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>>>Really, how are you?

Really, how are you?

RU Ok Day traditionally focuses on reaching out to those around you, encouraging conversations about wellbeing and mental health, providing skills in responding to distress and how to link people with support. The day, and its teachings are a useful reminder for all of us to reach out to and check in – not only with others, but also with ourselves.

The last few years have been hard, particularly for health care professionals. The COVID pandemic, healthcare pressures, recent world events and increasing costs of day-to-day living are just some of the factors behind increasing levels of psychological distress and suicide amongst members of the caring professions. We have all been touched in some way. Many of us are fatigued or burnt out, many of us need a break. Many of us are struggling.

Dr Ebonney van der Meer, Rural Generalist Training Advisor based on Yunbenun, Wulgurukaba Country (Magnetic Island), encourages you to remember to check in with yourself first this RU Ok Day.

Take a pause, reflect, and ask yourself:

  1. How am I feeling today?

Take a breath and genuinely consider your response. Do you notice feelings of stress, anxiety, worry, sadness, or other challenging emotions? Notice how you are feeling physically also and consider if these might be related to your emotions.

  1. What has been worrying me lately?

Is it work, family, friends, finances, or something else? Take time to identify and even track your stressors (e.g. in a journal) so you can explore how you might manage them. You can also enlist outside help if need be.

  1. Am I providing my body with its basic needs?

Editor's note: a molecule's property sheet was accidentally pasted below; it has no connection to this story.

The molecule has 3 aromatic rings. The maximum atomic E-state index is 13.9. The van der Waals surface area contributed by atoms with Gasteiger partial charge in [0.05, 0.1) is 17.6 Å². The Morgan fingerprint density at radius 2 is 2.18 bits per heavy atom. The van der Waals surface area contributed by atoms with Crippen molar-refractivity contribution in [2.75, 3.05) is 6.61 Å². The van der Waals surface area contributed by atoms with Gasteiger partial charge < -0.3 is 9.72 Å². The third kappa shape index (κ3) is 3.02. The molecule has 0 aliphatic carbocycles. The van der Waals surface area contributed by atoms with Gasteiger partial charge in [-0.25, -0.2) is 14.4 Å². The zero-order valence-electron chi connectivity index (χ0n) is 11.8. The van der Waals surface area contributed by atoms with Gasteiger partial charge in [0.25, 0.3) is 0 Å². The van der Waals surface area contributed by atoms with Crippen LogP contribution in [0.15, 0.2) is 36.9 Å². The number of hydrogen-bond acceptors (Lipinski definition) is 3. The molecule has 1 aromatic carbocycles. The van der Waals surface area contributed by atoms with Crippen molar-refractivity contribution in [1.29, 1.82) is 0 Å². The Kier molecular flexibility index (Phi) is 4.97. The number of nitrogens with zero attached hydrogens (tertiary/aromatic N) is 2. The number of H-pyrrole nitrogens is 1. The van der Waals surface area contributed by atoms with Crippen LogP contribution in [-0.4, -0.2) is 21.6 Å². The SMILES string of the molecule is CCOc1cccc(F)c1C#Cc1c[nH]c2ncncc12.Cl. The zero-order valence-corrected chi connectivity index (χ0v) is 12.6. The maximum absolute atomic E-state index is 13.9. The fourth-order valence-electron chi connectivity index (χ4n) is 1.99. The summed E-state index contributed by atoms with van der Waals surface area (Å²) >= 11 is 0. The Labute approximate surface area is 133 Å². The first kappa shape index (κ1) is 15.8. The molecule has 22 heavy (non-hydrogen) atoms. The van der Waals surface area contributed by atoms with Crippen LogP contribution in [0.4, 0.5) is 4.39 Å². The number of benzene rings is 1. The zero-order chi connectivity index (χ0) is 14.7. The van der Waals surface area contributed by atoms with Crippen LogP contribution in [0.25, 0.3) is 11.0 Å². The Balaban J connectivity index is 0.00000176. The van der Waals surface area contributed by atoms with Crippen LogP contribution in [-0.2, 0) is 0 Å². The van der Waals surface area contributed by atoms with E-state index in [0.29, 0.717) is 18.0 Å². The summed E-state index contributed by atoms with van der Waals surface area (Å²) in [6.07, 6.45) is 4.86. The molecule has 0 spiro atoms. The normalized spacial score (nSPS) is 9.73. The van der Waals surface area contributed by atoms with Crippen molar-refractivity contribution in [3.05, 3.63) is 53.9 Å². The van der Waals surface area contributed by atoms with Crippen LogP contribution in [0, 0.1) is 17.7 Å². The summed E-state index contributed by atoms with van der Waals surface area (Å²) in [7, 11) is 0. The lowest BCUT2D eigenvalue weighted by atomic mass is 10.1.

Sometimes we get so busy we forget the basics – food, exercise, rest, and sleep. If the balance is not quite right, it can have a big impact on our mental and physical health. You can use your reflections or this handy self-care inventory to create a recipe for change.

  1. What am I doing to bring myself joy?

If you can’t think of anything, brainstorm (with a little help) a few things you might be able to do and make it a priority to schedule them into your day.

  1. Who do I have in my corner?

Making time to connect with those closest to you is an essential part of maintaining wellbeing. Who are your true supports, and have you connected with them lately? If you haven’t, reaching out often pays dividends in relation to how you feel. Outside of family and friends, connecting with your professional peers via groups such as Hand-n-Hand might be just what you need.

The next step

Once you have tuned in, the next step is working on addressing the areas you have identified as a priority to you. Whether this is slight readjustments, major changes or reaching the realisation that you might need professional help; a great place to start is by having a conversation with your General Practitioner (every doctor should have one!). The Doctors Health Advisory Service, DRS4DRS, and Australasian Doctors’ Health Network offer health and wellbeing services specifically for doctors. Beyond Blue offers a 24-hour phone service and have a wealth of information (including self-test questionnaires) on their website and Queensland Health employees can access a variety of wellbeing initiatives and the Employee Assistance Service.

After a hard couple of years, we all deserve to take the time this RU Ok Day to check in with ourselves and to make our wellbeing a priority. Doctors are human too and we can’t continue to provide high quality care for patients and community without first having looked after ourselves.

Only by acknowledging our struggles, prioritising our own needs, and seeking out support or professional help, can we lead and role model the case for change in access and acceptability of mental health care for our patients, colleagues and communities.

Dr Ebonney van der Meer | Rural Generalist Training Advisor

Sep 7th 2022| Blog, |